The wide-ranging legislation includes roughly $716 billion in spending, including $617.6 billion for the Pentagon’s base budget and $21.6 billion for defense-related programs of the Energy Department.

It would also include roughly $68.5 billion for a war fund known as the Overseas Contingency Operations account, and another $8.2 billion in defense-related spending outside the jurisdiction of the NDAA.

The Senate's vote clears the way for a conference with the House where lawmakers will need to merge their competing versions of the bill. 

Rep. Mac ThornberryWilliam (Mac) McClellan ThornberryOvernight Defense: Details on defense spending bill | NATO chief dismisses talk of renaming HQ for McCain | North Korea warns US over cyber allegations Armed Services chairman laments 'fringe elements in politics' Overnight Defense: Mattis dismisses Woodward's book as 'fiction' | House moves to begin defense bill talks with Senate | Trump warns Syria after attack on rebel areas | Trump, South Korean leader to meet at UN MORE (R-Texas), the chairman of the House Armed Services Committee, told reporters last week that he wants to wrap up the conference committee on the two chambers’ bills by the end of July. 

Top among provisions that will need to be hashed out in conference is a provision in the Senate bill that would block President Trump's deal to save Chinese telecommunications giant ZTE. 

The White House and top allies on Capitol Hill are pledging to try to get the provision removed. 

The final vote on the defense bill comes after frustrations mounted as Republicans blocked each other from getting votes on hundreds of amendments, including one from Sen. Bob CorkerRobert (Bob) Phillips CorkerPoll: More voters oppose Kavanaugh’s nomination than support it Ford opens door to testifying next week Police arrest nearly two dozen Kavanaugh protesters MORE (R-Tenn.) that would have required congressional approval for tariffs implemented in the name of national security.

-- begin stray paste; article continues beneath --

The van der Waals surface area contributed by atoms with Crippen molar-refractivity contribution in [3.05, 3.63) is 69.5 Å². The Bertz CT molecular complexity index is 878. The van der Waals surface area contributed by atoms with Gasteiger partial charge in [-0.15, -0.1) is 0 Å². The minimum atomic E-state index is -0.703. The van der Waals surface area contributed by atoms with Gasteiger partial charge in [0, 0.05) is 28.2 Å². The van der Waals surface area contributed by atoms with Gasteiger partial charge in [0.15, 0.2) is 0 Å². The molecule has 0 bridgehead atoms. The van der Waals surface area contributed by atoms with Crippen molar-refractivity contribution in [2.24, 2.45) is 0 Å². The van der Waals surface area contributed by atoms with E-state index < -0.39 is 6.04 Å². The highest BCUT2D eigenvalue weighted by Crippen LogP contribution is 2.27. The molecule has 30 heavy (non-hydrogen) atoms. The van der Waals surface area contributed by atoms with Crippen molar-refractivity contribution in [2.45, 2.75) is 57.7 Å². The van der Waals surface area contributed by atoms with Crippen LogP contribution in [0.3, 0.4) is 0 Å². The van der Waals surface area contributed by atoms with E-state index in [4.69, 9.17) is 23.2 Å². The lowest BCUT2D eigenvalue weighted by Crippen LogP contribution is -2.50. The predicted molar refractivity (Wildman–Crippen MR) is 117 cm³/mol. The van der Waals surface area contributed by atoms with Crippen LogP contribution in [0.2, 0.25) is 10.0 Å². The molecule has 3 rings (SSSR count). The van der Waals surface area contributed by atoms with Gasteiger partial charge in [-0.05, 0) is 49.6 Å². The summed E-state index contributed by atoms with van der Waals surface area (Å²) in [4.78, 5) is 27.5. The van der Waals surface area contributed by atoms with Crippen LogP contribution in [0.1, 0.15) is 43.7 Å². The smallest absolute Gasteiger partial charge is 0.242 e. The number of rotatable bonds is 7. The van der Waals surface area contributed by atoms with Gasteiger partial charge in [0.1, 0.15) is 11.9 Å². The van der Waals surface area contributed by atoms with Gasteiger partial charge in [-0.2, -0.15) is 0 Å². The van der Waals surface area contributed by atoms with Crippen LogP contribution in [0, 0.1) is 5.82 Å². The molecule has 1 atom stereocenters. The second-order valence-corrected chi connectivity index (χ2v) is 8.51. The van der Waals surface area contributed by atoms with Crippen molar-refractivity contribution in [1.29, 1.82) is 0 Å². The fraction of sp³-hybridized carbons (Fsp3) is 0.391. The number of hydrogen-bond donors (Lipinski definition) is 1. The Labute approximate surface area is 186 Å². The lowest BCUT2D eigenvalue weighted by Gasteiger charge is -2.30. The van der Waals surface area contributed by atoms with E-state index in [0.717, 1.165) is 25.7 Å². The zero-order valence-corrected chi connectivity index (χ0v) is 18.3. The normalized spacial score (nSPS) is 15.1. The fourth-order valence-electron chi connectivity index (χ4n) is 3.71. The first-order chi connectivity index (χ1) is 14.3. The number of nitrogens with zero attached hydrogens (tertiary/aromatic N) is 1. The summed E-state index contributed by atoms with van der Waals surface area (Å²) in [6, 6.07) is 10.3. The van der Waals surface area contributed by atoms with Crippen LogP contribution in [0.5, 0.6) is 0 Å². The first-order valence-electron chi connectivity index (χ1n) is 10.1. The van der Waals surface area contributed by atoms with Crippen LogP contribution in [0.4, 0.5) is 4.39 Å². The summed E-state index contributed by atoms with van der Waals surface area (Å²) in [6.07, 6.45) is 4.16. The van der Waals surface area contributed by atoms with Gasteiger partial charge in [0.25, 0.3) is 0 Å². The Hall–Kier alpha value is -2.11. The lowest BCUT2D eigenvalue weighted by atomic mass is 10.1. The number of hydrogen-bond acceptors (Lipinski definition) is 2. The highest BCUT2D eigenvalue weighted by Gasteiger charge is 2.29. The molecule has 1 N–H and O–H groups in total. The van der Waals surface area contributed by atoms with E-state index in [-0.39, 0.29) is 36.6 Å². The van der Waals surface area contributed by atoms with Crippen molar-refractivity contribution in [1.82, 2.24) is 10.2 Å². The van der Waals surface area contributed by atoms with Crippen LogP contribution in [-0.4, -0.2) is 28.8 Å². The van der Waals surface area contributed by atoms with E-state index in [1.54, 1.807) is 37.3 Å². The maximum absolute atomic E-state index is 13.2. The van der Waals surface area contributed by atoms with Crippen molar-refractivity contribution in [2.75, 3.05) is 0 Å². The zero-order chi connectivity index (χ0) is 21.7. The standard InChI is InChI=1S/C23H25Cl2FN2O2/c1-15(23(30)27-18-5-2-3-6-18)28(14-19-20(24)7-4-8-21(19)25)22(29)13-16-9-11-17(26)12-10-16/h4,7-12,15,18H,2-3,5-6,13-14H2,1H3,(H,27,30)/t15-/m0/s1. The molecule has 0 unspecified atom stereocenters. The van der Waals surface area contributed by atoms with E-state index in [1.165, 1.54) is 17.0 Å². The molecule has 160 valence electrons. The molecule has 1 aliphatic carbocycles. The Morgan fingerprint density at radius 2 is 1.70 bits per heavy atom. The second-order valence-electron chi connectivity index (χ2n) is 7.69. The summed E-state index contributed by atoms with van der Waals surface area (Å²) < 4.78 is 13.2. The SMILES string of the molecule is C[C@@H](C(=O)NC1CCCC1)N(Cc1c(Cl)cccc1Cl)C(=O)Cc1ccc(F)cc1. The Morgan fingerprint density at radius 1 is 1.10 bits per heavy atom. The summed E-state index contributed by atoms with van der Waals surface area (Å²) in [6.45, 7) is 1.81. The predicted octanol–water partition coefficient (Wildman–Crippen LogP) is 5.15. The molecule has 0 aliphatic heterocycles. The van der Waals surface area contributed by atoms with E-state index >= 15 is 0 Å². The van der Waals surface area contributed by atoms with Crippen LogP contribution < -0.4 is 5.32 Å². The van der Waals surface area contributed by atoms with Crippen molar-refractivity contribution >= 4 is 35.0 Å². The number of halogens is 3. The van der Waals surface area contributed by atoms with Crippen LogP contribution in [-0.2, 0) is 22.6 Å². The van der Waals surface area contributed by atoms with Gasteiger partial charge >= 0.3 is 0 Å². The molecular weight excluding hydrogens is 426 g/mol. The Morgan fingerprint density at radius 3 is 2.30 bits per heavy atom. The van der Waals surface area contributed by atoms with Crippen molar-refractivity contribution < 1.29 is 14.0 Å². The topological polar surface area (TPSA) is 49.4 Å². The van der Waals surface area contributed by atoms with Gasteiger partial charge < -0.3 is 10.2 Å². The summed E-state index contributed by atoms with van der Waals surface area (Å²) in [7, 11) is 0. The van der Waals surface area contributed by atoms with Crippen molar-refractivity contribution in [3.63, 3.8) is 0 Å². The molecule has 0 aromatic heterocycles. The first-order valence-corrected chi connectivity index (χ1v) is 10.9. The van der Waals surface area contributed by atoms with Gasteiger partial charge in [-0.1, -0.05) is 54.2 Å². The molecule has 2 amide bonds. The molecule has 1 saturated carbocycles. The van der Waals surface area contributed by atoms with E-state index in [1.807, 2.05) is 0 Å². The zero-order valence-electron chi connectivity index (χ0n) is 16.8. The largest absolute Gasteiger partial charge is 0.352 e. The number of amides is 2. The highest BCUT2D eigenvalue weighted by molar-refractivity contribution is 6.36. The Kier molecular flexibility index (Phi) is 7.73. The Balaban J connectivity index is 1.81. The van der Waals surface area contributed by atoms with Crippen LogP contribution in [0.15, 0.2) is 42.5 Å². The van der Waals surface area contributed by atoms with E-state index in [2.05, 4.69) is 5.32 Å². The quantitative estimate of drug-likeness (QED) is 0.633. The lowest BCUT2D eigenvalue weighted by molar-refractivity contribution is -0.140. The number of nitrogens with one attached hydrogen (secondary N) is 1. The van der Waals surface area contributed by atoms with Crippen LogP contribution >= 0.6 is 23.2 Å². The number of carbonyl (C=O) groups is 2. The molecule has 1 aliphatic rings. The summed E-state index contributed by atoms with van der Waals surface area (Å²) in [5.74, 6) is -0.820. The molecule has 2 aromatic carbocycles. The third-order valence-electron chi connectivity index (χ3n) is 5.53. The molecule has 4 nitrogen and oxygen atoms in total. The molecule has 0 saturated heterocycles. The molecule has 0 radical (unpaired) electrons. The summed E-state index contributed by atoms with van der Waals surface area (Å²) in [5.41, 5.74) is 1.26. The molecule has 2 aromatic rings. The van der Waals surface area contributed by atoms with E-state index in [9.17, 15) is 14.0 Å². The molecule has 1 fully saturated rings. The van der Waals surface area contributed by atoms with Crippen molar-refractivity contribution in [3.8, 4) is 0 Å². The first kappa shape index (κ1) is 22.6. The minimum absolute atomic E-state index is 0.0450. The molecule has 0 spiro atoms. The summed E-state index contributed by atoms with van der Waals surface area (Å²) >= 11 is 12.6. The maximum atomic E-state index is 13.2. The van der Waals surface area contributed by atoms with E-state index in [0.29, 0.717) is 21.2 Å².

Under the chamber’s rules, any one senator can block another senator from getting a vote unless Majority Leader Mitch McConnellAddison (Mitch) Mitchell McConnellGOP, Kavanaugh accuser struggle to reach deal GOP making counteroffer to Kavanaugh accuser The Hill's 12:30 Report — Trump questions Kavanaugh accuser's account | Accuser may testify Thursday | Midterm blame game begins MORE (R-Ky.) wants to eat up days of floor time. 

GOP senators lashed out at each other on the floor last week as they tried, but failed, to get votes on their own proposals. GOP Sen. Lindsey GrahamLindsey Olin GrahamKim, Moon toss ball to Trump in ‘last, best chance’ for Korean peace GOP senator: Kavanaugh accuser 'moving the goalposts' Collins: Kavanaugh accuser should 'reconsider,' testify on Monday MORE (S.C.) is blocking Paul from getting a vote on an indefinite detention proposal. In return, Paul and Lee blocked votes on other amendments. 

Those frustrations also boiled over during a closed-door lunch, when Lee lamented the lack of amendment votes and Corker brought up his inability to get a vote on his tariff proposal.

Graham, who reportedly blasted both of them during the lunch, acknowledged after the caucus meeting that he “ran a little hot” and had to apologize for his remarks.